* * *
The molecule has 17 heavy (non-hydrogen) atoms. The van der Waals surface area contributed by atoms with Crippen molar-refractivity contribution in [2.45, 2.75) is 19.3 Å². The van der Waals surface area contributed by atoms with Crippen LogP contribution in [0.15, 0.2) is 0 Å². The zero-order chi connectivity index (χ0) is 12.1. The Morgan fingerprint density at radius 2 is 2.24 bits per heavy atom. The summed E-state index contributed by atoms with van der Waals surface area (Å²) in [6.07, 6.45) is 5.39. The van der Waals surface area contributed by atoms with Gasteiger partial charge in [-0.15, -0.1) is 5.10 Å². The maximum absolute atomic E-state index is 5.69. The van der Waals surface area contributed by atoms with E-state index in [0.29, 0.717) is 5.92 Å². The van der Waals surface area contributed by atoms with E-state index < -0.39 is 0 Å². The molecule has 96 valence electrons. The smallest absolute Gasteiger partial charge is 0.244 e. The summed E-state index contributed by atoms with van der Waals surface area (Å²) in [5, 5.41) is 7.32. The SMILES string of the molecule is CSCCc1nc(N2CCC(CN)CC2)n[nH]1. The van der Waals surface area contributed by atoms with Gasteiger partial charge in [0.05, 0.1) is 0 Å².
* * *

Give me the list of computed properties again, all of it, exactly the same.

The molecule has 17 heavy (non-hydrogen) atoms. The van der Waals surface area contributed by atoms with Crippen molar-refractivity contribution in [2.45, 2.75) is 19.3 Å². The van der Waals surface area contributed by atoms with Crippen LogP contribution in [0.15, 0.2) is 0 Å². The zero-order chi connectivity index (χ0) is 12.1. The Morgan fingerprint density at radius 2 is 2.24 bits per heavy atom. The summed E-state index contributed by atoms with van der Waals surface area (Å²) in [6.07, 6.45) is 5.39. The van der Waals surface area contributed by atoms with Gasteiger partial charge in [-0.15, -0.1) is 5.10 Å². The maximum absolute atomic E-state index is 5.69. The van der Waals surface area contributed by atoms with E-state index in [0.29, 0.717) is 5.92 Å². The van der Waals surface area contributed by atoms with E-state index < -0.39 is 0 Å². The molecule has 96 valence electrons. The smallest absolute Gasteiger partial charge is 0.244 e. The summed E-state index contributed by atoms with van der Waals surface area (Å²) in [5, 5.41) is 7.32. The SMILES string of the molecule is CSCCc1nc(N2CCC(CN)CC2)n[nH]1. The van der Waals surface area contributed by atoms with Gasteiger partial charge in [0.05, 0.1) is 0 Å².